MICHELL, John I (by 1491-1546), of Cuckfield, Suss.
Available from Boydell and Brewer
Family and Education
Escheator, Surr. and Suss. 1528-9; j.p. Suss. 1534/35-d.2
The Michell family had been settled at Cuckfield from the 13th century and a junior branch was later established at Stammerham near Horsham. In the subsidy assessment of 1524-5 the lands in Cuckfield were valued at £13 a year. The family was dependent upon the dukes of Norfolk.3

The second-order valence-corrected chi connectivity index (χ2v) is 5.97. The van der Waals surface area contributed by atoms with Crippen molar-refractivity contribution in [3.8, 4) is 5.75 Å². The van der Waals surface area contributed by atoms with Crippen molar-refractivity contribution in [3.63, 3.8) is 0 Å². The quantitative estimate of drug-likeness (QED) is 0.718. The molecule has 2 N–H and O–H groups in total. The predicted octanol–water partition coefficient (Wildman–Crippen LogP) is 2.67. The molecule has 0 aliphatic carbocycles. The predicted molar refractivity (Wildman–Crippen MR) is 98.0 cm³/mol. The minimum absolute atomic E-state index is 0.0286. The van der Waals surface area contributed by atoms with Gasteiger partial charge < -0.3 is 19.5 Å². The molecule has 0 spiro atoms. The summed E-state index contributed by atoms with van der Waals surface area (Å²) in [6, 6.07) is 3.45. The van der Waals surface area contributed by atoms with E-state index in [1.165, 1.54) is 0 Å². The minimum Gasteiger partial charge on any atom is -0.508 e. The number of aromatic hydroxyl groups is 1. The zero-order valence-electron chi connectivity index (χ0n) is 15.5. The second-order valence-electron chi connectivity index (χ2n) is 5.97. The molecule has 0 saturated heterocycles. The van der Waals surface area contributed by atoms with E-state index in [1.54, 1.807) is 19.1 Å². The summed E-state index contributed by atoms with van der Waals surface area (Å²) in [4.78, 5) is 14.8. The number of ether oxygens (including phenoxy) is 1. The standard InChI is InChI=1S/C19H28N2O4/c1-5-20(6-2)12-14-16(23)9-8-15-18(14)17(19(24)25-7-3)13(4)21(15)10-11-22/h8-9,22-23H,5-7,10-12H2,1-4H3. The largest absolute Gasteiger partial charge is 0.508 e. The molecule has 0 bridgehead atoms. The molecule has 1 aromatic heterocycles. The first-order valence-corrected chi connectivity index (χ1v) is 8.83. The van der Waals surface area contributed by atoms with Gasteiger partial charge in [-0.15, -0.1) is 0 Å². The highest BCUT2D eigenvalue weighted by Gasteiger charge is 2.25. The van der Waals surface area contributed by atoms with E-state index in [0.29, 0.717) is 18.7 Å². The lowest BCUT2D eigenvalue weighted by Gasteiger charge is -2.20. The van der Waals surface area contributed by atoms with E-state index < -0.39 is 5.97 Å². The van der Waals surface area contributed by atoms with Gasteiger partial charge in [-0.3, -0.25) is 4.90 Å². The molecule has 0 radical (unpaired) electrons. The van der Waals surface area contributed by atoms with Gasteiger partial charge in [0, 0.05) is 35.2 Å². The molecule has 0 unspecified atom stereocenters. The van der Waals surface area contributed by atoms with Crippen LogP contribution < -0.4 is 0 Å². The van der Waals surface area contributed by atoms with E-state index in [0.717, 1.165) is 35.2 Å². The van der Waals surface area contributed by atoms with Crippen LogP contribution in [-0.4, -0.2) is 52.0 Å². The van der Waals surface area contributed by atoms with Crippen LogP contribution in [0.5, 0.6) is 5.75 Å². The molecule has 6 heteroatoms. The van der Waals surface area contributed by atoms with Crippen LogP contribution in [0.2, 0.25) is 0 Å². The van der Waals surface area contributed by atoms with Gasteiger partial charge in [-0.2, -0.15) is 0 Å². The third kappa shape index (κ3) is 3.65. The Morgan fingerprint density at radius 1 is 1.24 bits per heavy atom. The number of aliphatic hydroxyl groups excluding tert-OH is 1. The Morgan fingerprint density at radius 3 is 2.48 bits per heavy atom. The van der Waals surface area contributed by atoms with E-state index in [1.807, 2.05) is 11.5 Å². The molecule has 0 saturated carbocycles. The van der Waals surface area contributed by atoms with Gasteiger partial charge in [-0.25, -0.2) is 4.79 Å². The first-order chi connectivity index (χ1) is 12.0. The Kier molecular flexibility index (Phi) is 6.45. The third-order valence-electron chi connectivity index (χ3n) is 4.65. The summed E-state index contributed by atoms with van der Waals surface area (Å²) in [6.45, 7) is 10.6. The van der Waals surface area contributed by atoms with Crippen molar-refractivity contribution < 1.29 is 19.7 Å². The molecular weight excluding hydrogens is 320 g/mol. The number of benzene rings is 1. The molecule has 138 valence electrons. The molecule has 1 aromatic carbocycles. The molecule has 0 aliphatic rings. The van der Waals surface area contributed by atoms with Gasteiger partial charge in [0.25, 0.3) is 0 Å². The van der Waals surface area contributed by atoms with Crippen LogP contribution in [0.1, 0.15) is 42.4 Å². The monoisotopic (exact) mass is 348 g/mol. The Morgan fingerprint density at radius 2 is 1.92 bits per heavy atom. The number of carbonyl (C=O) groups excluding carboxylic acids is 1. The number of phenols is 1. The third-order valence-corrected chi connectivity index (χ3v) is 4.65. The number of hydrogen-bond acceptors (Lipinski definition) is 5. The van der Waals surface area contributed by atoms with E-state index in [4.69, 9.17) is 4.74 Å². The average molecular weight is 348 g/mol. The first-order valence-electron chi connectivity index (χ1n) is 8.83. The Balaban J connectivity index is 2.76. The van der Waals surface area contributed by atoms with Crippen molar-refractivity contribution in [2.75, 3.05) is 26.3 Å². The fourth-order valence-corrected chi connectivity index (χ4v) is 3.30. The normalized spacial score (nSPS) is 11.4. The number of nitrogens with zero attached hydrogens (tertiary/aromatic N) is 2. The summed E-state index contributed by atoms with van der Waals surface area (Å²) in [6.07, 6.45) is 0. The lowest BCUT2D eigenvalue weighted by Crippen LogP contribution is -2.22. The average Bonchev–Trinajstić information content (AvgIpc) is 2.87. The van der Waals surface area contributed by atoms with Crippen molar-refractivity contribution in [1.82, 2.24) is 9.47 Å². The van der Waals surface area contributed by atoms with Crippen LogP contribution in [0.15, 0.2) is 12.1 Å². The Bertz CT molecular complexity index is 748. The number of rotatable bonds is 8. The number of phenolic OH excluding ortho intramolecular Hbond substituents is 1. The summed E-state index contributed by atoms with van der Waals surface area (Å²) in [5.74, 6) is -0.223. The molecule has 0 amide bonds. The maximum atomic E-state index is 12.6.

John Michell the elder had cut a figure in local administration and while he lived he overshadowed his heir, but by 1529 he was dead and the 3rd Duke of Norfolk was poised for power. The younger John Michell’s return to the Parliament of that year for a borough controlled by Norfolk registered his arrival on the local scene as the head of the family: he may have been helped to it by his wife’s kinsman Sir Richard Shirley, who entered the House at the same time as one of the knights for Sussex. Nothing has come to light about Michell’s role in the Commons. It is probable that he sat again in June 1536, in accordance with the King’s request for the return of the previous Members, and he may have done so in either or both of the Parliaments of 1539 and 1542, when the names of the Members for New Shoreham are lost. Apart from his advent as a justice and occasional appearances in land transactions Michell’s last years are obscure. If he had maintained his attachment to the Duke of Norfolk he was spared the sight of that nobleman’s disgrace for he died on 15 Oct. 1546. No will has been found but the heir was a 38 year-old son Edmund. At the inquisition following his death it was found that Michell had been seised of five manors and that much of his property was held by trustees who were mainly kinsmen.4